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The Effect of Trade and Migration on Income

Listed author(s):
  • Francesc Ortega
  • Giovanni Peri

    (Department of Economics, University of California Davis)

This paper explores the relationship between economic openness and income per person using cross-country data. To address endogeneity concerns we extend the instrumental-variables strategy first used by Frankel and Romer (1999). First, we show that bilateral geographic characteristics of countries such as distance, contiguity and commonality of language are successful in predicting openness to immigration and to trade. Equipped with these instruments we then establish a robust, positive effect of openness to immigration on long-run income per capita across countries using econometric specifications that include a comprehensive set of variables controlling for geography, climate, disease environment, and colonial past. In contrast the positive effect of trade openness on income vanishes once the control variables are included in the specification. Our main finding is robust to explicitly including institutional quality as an (endogenous) regressor, controlling for measures of early economic development, and measuring the share of immigrants in terms of efficiency units of labor. We also show that the main effect of migration operates through total factor productivity but not through institutional quality. This is consistent with the idea that immigration increases the variety of skills and ideas available for production. We also provide some more direct evidence of this channel by building an index of the degree of diversity in immigration flows by country of origin. Immigration also increases linguistic fractionalization which, in turn, has a negative effect on income per capita, however the direct gains from greater skill diversity are much larger than the costs arising from increased fractionalization due to immigrants. We do not find evidence of increased income inequality due to openness to immigration or trade. Finally we find evidence that immigration benefits the amount of innovation produced in a country as measured by patents.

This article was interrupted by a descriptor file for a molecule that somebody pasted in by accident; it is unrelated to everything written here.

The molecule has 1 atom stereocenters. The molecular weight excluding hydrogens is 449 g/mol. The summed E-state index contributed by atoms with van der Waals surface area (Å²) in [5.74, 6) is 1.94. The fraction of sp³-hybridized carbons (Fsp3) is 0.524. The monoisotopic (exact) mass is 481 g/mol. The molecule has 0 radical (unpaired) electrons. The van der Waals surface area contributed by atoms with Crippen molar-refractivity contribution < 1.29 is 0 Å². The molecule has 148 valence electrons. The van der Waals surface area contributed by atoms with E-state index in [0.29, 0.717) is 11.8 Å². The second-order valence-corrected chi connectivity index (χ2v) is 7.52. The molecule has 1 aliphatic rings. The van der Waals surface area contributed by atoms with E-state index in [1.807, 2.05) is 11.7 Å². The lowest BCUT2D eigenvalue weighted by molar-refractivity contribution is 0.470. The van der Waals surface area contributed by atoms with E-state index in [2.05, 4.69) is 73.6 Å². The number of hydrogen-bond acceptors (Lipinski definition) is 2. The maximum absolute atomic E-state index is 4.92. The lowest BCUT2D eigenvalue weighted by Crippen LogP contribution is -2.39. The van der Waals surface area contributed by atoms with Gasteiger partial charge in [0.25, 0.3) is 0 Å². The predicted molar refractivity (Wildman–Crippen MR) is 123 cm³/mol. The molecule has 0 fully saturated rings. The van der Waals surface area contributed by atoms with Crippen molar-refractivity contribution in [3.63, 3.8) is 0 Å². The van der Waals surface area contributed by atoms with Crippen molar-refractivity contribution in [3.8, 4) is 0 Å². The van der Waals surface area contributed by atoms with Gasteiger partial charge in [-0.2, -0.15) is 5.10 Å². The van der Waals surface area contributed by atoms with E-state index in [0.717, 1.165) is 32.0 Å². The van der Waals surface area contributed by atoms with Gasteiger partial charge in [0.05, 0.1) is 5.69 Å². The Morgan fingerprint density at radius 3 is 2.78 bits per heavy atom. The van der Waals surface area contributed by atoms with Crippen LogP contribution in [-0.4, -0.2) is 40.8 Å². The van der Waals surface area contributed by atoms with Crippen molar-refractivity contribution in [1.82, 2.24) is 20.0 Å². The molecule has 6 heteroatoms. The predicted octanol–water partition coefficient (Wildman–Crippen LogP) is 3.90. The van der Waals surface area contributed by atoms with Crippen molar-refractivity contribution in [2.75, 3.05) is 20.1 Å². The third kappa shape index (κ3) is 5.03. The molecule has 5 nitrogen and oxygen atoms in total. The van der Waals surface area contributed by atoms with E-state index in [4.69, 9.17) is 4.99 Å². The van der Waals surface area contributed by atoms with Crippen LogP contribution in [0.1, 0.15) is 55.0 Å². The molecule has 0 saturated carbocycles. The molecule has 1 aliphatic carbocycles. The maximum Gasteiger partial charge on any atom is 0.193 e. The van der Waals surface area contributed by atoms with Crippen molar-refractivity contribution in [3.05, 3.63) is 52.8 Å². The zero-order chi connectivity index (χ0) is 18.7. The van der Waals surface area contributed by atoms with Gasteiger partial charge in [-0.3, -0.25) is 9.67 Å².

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File URL: http://wp.econ.ucdavis.edu/12-13.pdf
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Paper provided by University of California, Davis, Department of Economics in its series Working Papers with number 1213.

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Length: 54
Date of creation: 19 Jun 2012
Handle: RePEc:cda:wpaper:12-13
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